Ways to Maximize Effectiveness:
Combine patience and persistence.
Reach out to new constituencies.
Lower rhetoric when necessary to engage people who are not used to political/social conflict.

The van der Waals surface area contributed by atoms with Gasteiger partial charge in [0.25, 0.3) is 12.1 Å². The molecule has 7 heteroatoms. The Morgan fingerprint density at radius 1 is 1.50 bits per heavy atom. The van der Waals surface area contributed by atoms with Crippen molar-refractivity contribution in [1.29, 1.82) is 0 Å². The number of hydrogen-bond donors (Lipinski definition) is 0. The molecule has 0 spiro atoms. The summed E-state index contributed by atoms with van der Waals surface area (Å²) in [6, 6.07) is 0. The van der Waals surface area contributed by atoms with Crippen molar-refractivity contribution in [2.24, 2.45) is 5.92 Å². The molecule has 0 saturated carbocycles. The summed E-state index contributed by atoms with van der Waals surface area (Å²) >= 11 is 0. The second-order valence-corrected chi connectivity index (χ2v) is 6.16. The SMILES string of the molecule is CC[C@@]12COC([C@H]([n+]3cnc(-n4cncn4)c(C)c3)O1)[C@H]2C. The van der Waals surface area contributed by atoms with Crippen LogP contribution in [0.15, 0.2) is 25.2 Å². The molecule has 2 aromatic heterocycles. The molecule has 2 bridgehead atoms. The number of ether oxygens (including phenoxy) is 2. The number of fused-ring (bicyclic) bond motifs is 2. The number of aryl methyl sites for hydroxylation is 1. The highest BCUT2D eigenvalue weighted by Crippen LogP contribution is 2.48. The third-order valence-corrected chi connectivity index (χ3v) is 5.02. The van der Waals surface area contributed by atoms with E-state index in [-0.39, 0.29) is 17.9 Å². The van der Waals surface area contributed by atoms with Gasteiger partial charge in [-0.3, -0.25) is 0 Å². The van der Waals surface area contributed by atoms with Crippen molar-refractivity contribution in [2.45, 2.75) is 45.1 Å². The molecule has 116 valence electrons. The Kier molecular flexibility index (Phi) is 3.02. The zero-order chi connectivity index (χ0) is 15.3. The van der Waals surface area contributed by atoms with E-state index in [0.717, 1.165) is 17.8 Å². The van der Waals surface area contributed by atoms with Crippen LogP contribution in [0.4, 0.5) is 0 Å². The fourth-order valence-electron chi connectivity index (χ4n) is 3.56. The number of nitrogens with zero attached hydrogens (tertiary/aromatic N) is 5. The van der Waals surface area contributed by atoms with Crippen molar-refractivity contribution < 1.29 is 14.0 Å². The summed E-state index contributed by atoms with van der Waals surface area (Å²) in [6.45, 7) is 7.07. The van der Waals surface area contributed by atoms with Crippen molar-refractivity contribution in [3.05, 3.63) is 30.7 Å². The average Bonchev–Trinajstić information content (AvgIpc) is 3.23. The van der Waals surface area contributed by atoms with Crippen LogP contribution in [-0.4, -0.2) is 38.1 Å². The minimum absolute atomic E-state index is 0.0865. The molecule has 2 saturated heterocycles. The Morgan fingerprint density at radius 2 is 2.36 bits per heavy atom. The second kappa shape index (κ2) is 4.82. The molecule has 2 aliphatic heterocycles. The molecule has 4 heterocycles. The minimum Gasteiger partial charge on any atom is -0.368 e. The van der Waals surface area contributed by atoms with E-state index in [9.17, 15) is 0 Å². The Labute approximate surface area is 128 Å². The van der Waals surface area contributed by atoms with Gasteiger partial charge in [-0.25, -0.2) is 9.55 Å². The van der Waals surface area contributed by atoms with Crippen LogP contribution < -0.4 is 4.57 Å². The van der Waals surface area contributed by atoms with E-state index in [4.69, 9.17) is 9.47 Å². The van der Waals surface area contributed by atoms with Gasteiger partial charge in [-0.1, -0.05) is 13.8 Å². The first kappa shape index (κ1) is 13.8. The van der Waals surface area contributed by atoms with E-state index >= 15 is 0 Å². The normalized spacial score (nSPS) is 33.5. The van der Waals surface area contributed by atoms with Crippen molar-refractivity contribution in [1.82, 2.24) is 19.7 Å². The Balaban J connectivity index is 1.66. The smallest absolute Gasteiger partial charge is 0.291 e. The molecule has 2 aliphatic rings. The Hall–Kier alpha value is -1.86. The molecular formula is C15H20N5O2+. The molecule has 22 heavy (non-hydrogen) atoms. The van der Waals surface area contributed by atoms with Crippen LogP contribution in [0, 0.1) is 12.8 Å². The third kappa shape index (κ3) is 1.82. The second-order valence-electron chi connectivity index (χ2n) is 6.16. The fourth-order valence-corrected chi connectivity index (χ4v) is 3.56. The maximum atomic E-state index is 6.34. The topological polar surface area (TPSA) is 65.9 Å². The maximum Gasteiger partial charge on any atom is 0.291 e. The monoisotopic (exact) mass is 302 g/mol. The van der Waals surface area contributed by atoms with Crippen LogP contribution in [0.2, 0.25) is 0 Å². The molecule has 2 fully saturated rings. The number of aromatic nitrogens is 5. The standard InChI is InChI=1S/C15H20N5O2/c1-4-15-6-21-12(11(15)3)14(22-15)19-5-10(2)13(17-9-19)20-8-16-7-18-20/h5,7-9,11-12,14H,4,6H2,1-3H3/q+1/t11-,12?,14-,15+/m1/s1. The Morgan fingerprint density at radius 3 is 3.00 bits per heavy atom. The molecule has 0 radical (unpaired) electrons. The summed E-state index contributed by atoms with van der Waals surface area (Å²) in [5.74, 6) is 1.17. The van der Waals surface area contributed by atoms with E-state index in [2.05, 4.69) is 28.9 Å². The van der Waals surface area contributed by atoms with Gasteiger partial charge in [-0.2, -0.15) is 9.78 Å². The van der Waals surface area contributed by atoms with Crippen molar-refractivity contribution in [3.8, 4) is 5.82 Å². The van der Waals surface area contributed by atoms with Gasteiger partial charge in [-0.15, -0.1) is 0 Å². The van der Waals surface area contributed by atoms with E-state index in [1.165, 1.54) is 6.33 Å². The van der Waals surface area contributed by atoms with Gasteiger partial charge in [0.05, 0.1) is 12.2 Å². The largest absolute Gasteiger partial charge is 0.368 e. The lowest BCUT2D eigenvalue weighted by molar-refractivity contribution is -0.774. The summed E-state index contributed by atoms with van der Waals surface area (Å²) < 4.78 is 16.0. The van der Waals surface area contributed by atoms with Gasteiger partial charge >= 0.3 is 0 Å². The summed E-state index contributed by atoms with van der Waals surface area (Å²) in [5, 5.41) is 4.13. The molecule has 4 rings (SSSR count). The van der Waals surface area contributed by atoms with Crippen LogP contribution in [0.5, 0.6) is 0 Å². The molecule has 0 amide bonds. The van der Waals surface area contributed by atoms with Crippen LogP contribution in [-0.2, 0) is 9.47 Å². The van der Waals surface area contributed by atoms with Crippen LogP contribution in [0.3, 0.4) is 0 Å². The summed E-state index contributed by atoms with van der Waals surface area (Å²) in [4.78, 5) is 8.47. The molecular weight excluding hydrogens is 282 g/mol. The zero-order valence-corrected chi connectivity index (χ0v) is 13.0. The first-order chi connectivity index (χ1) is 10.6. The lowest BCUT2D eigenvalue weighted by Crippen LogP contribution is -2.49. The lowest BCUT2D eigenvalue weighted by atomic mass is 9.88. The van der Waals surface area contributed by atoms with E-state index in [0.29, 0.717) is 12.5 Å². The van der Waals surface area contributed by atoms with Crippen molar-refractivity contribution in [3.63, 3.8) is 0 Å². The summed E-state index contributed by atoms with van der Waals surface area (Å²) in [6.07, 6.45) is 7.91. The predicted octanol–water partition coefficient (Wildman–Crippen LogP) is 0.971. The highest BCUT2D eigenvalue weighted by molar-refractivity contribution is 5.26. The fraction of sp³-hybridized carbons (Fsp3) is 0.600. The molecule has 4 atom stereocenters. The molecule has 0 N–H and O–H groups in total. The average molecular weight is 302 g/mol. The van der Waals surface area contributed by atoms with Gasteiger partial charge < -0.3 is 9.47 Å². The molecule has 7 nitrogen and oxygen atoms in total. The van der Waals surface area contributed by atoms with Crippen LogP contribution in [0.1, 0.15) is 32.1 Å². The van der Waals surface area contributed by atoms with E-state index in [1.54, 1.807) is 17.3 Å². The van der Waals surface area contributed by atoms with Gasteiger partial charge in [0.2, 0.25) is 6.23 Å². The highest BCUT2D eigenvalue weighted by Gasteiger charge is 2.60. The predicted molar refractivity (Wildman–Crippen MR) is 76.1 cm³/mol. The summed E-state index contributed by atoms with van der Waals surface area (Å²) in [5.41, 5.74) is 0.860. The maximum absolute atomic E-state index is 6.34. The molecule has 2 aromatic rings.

If you are like many Americans, you may already be doing the first (charitable giving). You may know somebody who has done an international service project (perhaps through a church) and though you don’t know where you would find the time or money, you could at least imagine yourself doing one yourself. It is the third category that is most challenging for many of us. Because to actively take a stand on global issues of justice and peace requires that we examine not only the issues themselves, but often the relationship of our government to those issues. Those bombs that dropped on Afghanistan and Iraq are paid for with our tax money. They are OUR bombs when they hit military opponents and they are OUR bombs when they hit innocent civilians. The sanctions that have caused so much misery to ordinary people in Iraq were OUR sanctions, the officials we pay to run our foreign policy put them in place. The decision to walk out on the Global Warming Treaty (the Kyoto accord) was made by OUR president. The decision to intervene in Kosovo was made by OUR last President – as was the decision NOT to intervene in Rwanda as tens of thousands of Tutsis were hacked to death by their Hutu countrymen. These may be good decisions or bad decisions: moral decisions or immoral decisions. But they were decisions our leaders made. Were you paying attention? Did you express your opinion? Did you weigh issues like these in voting for President and the Congress? Did you even vote?